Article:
In New Jersey too, Gov. Phil Murphy nearly lost to his Republican opponent in a nail-bitingly close election after signing a bill establishing 10 days of in-person early voting in the state earlier this year.

And next door in Pennsylvania, where some Republicans are now trying to undo the expansion of no-excuse mail voting they passed almost entirely along party lines in 2019, the GOP won two key statewide judicial races, including a state Supreme court election, with mail voting.

Tuesday’s election results confirm a wealth of academic research, including of the 2020 election, that such reforms can boost turnout but don’t substantially favor either party.

“One of the things that I’m hopeful occurs is that people recognize that trying to limit right voting rights, trying to threaten the integrity of the legitimacy of elections themselves, and trying to cast false aspersions about the elections process is not only bad for democracy, but…bad politically, too,” Levine said. “Perhaps I am naive, but I would like to think that strategies that reinforce democracy are strategies that are worth pursuing right by major political actors.”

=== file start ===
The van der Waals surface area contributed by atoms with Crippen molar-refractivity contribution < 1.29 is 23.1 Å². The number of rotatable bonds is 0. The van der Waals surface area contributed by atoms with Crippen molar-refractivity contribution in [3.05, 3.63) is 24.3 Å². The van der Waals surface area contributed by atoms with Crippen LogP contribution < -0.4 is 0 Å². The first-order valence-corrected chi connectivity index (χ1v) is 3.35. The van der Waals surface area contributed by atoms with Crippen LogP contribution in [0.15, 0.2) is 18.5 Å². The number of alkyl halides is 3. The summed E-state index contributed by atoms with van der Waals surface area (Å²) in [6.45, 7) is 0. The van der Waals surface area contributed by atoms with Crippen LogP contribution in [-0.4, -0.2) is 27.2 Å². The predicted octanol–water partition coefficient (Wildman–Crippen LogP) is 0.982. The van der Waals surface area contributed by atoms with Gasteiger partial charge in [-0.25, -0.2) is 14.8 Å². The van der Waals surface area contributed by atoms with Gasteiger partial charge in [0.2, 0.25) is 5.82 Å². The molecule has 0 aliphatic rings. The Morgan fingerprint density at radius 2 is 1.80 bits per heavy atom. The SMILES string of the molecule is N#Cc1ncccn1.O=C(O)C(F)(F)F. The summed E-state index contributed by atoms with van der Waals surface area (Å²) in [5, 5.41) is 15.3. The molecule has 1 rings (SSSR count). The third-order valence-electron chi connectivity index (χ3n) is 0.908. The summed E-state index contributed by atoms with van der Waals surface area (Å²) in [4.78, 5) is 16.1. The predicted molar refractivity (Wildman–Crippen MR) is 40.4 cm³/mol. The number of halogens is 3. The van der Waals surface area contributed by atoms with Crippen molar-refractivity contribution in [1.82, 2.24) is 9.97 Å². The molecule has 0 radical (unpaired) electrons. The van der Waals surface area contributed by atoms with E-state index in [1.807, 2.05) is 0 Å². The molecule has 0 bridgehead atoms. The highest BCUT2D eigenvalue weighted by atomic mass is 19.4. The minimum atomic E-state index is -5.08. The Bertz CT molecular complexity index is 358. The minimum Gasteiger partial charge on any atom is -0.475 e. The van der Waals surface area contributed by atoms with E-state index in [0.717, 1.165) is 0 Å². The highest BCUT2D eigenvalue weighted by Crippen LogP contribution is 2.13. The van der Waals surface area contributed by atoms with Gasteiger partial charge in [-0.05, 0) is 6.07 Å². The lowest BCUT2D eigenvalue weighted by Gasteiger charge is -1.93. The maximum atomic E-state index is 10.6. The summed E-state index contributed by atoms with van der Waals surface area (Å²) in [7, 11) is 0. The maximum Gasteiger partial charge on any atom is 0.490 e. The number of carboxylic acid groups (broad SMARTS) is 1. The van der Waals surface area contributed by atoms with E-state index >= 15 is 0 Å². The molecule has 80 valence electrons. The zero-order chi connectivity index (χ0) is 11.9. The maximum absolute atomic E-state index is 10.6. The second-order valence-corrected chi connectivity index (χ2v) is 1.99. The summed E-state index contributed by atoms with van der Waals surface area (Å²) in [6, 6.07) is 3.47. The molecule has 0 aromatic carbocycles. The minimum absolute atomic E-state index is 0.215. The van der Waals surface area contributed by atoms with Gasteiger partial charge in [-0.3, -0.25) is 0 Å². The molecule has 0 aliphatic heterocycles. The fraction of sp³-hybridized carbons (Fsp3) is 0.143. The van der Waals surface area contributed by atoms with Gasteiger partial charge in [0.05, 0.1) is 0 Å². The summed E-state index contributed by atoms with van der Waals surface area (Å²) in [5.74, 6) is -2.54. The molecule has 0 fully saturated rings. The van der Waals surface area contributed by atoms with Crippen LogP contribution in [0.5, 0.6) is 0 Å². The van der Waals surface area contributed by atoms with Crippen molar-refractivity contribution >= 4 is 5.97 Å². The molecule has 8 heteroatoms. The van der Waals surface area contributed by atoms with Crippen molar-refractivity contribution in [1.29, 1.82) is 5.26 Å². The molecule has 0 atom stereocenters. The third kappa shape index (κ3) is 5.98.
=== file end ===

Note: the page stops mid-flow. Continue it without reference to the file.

New Jersey Gov. Phil Murphy, second from right, and his wife Tammy Murphy talk with poll workers before voting in Red Bank, N.J., Tuesday, June 8, 2021.
New Jersey Gov. Phil Murphy, second from right, faced a surprisingly close nail-biter reelection bid due to strong GOP turnout. AP Photo/Seth Wenig

Neither party can bet on high turnout to win.

Tuesday’s results also continue to show that high voter turnout doesn’t necessarily benefit Democrats, as the GOP base has taken on more blue-collar and rural voters who turn out to vote less reliably than college-educated whites.